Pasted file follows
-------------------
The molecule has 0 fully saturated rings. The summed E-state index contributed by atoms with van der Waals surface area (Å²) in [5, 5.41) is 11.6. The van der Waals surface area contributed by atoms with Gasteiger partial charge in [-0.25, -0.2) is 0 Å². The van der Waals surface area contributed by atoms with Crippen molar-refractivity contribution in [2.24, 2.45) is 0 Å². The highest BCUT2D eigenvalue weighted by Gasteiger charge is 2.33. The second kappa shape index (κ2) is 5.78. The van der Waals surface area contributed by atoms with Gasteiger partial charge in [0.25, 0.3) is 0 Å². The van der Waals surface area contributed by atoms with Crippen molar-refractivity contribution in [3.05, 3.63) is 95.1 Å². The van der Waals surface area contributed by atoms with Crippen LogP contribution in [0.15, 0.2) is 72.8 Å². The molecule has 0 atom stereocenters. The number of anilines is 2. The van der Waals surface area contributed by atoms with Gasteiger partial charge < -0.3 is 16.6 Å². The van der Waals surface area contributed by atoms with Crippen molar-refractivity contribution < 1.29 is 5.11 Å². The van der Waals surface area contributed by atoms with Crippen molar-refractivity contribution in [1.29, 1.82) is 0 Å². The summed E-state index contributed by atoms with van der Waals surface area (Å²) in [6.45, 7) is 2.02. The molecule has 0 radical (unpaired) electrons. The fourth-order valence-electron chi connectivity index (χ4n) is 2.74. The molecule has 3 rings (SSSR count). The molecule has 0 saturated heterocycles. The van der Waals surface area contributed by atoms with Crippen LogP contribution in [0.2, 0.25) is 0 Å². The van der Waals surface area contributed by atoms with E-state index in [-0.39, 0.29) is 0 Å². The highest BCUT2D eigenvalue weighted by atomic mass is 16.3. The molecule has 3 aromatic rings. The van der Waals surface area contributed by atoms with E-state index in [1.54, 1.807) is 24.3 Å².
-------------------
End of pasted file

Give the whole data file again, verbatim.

The molecule has 0 fully saturated rings. The summed E-state index contributed by atoms with van der Waals surface area (Å²) in [5, 5.41) is 11.6. The van der Waals surface area contributed by atoms with Gasteiger partial charge in [-0.25, -0.2) is 0 Å². The van der Waals surface area contributed by atoms with Crippen molar-refractivity contribution in [2.24, 2.45) is 0 Å². The highest BCUT2D eigenvalue weighted by Gasteiger charge is 2.33. The second kappa shape index (κ2) is 5.78. The van der Waals surface area contributed by atoms with Gasteiger partial charge in [0.25, 0.3) is 0 Å². The van der Waals surface area contributed by atoms with Crippen molar-refractivity contribution in [3.05, 3.63) is 95.1 Å². The van der Waals surface area contributed by atoms with Crippen LogP contribution in [0.15, 0.2) is 72.8 Å². The molecule has 0 atom stereocenters. The number of anilines is 2. The van der Waals surface area contributed by atoms with Gasteiger partial charge < -0.3 is 16.6 Å². The van der Waals surface area contributed by atoms with Crippen molar-refractivity contribution < 1.29 is 5.11 Å². The van der Waals surface area contributed by atoms with Crippen molar-refractivity contribution in [1.29, 1.82) is 0 Å². The summed E-state index contributed by atoms with van der Waals surface area (Å²) in [6.45, 7) is 2.02. The molecule has 0 radical (unpaired) electrons. The fourth-order valence-electron chi connectivity index (χ4n) is 2.74. The molecule has 3 rings (SSSR count). The molecule has 0 saturated heterocycles. The van der Waals surface area contributed by atoms with Crippen LogP contribution in [0.2, 0.25) is 0 Å². The van der Waals surface area contributed by atoms with E-state index in [-0.39, 0.29) is 0 Å². The highest BCUT2D eigenvalue weighted by atomic mass is 16.3. The molecule has 3 aromatic rings. The van der Waals surface area contributed by atoms with E-state index in [1.54, 1.807) is 24.3 Å².